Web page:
September 9, 2023

The late legend Johan Cruyff once claimed football is a brain game.
To perform at the highest levels, players need to be able to make hundreds of potentially crucial decisions, often whilst under extreme mental pressure.

However, while many of the all-time greats have made performing on the pitch look entirely effortless, football at its core is a physical sport, with players required to maintain the highest standards under significant cardiovascular stress, often for more than ninety minutes at a time.

With the rewards growing ever greater, the incentive to optimise players’ performances on the pitch has grown exponentially, with even a slight advantage potentially proving crucial. 

Players have strict regimes to prepare them for the physical demands of the modern game

As a result, the game has undergone a revolution, not just tactically, but also in understanding the role nutrition and sports science play in preparing players to be at their Best Private University on game day. 

It hasn’t always been that way though.

Perhaps the first player to be equally as renowned for his appearance off the pitch as he was for his skills on it was legendary former Sheffield United and Chelsea goalkeeper William Foulke.

The stopper joined the South Yorkshire side just five years after their formation in 1894 and quickly became a favourite amongst fans at Bramall Lane.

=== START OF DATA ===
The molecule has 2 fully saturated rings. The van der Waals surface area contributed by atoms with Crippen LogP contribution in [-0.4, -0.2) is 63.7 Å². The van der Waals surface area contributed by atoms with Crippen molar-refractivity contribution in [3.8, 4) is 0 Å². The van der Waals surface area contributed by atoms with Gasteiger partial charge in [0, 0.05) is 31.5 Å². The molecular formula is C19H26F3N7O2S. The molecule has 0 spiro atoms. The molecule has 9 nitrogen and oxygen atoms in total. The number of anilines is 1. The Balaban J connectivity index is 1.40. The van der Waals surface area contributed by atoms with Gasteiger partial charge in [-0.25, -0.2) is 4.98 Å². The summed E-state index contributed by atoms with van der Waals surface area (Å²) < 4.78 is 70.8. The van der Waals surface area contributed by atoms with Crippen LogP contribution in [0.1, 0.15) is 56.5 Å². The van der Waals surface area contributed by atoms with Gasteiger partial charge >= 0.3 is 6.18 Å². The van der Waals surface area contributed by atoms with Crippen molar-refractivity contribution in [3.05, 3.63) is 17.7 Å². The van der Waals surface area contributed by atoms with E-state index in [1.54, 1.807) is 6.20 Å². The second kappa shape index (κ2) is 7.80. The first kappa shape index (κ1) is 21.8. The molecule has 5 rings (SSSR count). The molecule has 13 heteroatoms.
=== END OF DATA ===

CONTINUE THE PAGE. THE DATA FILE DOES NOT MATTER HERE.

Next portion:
Though it was his prowess between the posts that earned him a solitary England cap before the turn of the century, Foulke’s place in footballing folklore can instead be attributed to his lumbering physique.

Born during a period where the average man stood around 5ft 5in, Foulke’s height was variously reported as being between 6ft 2ins and 6ft 4ins, and by the time he made a £50 transfer to Chelsea in 1905, he weighed more than 20 stone.

The 20stone goalkeeper William ‘Fatty’ Foulke was one of football’s first physical anomalies

The man often cited as the inspiration for the ‘Who ate all the pies’ chant would call time on his career and step away from the sport in 1908.

A fledgling form of sports science was starting to enjoy greater influence within the game in the decades after Foulke’s retirement, but the almost religious adherence to a strict diet and exercise regime of nowadays was still almost a century away.

While perhaps not quite on the same level as Foulke, stocky footballers have remained a prominent feature of the sport in more recent decades, but

A study conducted at the University of Wolverhampton in 2019 compared the body composition of players plying their trade in the English top-flight across five different decades between 1973 and 2013.

But research has shown that modern top flight players are becoming progressively taller and more angular than their predecessors 

Their research found that footballers throughout the years have steadily been getting taller, as well as more angular.

Interestingly, in addition to the height of the average top-flight player increasing by more than one centimetre every decade, the researchers found that players had been getting increasingly heavier throughout the decades, with four of the five successive datasets demonstrating an increase in average weight.